Design Notes

This section gives references, citations, and justifications for OED rules. We do the research so you don’t have to.

Fighter Feat Sources

The motivation for the Fighter Feats system is to replicate various benefits accrued to Fighters over the evolution of the O/AD&D game system. It may be of interest to note the source of inspiration for the feats we’ve selected, given below. Note that we don’t attempt to match the exact mechanics in those sources; we’ve carefully balanced the effects in the context of our OD&D-based system.

Feat Inspiration
Berserking Berserkers in Vol-2, Sup-IV (Odin), Dragon #3.
Exceptional Strength Fighter strength percentile in Greyhawk/AD&D PHB.
Great Fortitude Paladin immunity to disease in Greyhawk/AD&D PHB.
Iron Will Cavalier resistance to mental attacks in AD&D UA.
Mounted Combat Cavalier mounted combat bonuses in AD&D UA.
Rapid Shot Bow double attacks in Chainmail/AD&D PHB.
Rapid Strike Fighter multiple attacks in AD&D PHB.
Survival Barbarian survival skill in AD&D UA.
Toughness Barbarian increased hit points in AD&D UA.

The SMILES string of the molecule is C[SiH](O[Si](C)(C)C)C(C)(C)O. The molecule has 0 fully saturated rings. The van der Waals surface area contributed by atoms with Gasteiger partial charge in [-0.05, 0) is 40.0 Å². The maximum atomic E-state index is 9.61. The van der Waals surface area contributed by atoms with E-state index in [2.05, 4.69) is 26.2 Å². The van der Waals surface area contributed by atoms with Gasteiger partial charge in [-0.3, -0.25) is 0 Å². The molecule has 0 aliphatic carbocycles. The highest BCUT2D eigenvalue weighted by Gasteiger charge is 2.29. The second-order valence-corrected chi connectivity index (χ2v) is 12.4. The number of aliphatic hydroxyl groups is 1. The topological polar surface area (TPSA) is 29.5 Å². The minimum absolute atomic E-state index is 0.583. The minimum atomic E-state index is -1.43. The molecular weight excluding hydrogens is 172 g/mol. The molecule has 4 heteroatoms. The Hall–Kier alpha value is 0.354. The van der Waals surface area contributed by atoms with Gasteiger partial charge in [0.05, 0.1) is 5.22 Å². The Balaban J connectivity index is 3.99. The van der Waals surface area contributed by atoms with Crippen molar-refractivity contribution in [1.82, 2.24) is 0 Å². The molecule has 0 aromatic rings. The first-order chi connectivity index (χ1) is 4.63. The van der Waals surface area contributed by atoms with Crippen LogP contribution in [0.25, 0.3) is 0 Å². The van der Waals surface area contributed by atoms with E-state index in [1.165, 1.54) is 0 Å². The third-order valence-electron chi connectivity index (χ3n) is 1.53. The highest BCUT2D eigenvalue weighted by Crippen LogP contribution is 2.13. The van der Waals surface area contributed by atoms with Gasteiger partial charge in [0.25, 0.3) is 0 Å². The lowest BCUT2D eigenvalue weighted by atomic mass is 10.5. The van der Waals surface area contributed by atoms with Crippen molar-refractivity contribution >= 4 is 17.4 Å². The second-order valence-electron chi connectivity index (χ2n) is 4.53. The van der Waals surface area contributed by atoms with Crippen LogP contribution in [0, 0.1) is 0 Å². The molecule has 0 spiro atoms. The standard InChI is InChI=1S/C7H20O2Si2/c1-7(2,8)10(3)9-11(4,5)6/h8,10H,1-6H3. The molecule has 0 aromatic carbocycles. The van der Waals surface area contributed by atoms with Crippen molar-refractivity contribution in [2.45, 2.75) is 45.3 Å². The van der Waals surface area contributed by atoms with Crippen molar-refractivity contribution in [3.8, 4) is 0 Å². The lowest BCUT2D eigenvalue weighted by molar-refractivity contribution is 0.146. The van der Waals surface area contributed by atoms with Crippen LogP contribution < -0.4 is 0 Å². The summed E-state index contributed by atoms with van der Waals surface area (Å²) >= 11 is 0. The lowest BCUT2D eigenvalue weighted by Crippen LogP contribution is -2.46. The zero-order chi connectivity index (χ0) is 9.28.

Tracking Ranger tracking in TSR #2/AD&D PHB/UA.
Two Weapon Fighting Two weapon option in AD&D DMG (parry from Chainmail).
Weapon Specialization Fighter weapon specialization in AD&D UA.

Put another way, the various O/AD&D fighter subclasses can be approximated by selection of various feats (or, of course, the player can flexibly mix-and-match to taste). The following are suggested as the first three feats for each subclass (to 12th level):

Subclass Feat Selections
Fighter (basic) Exceptional strength, weapon specialization, rapid strike
Barbarian Berserking, toughness, survival
Cavalier Mounted combat, weapon specialization, iron will
Paladin Great fortitude, iron will, rapid strike
Ranger Tracking, survival, two-weapon fighting

Book Costs

For real-world book costs, consider the following blog by Aidan Conti as a starting point. Cites incscriptions in some medieval books indicating manufacture & cost. One breaks down costs as about 8 s. for parchment, 29 s. forscribing, 3 s. for correcting, 1 s. illustration, 1 s. for binding; total 42 s. (Note that about 1/5 the cost is for parchment & binding; compare to costs for complete spellbooks at the end of OD&D Vol-1. Also, those books assume an entire level of spells per Vol-1, which average about 12 spells each. See AD&D Unearthed Arcana for expected size of books, etc. We assume 1st-level wizards appear with pre-existing books from their apprenticeship. Books can’t be too valuable or the main influx of money to the campaign will be new wizard PCs.)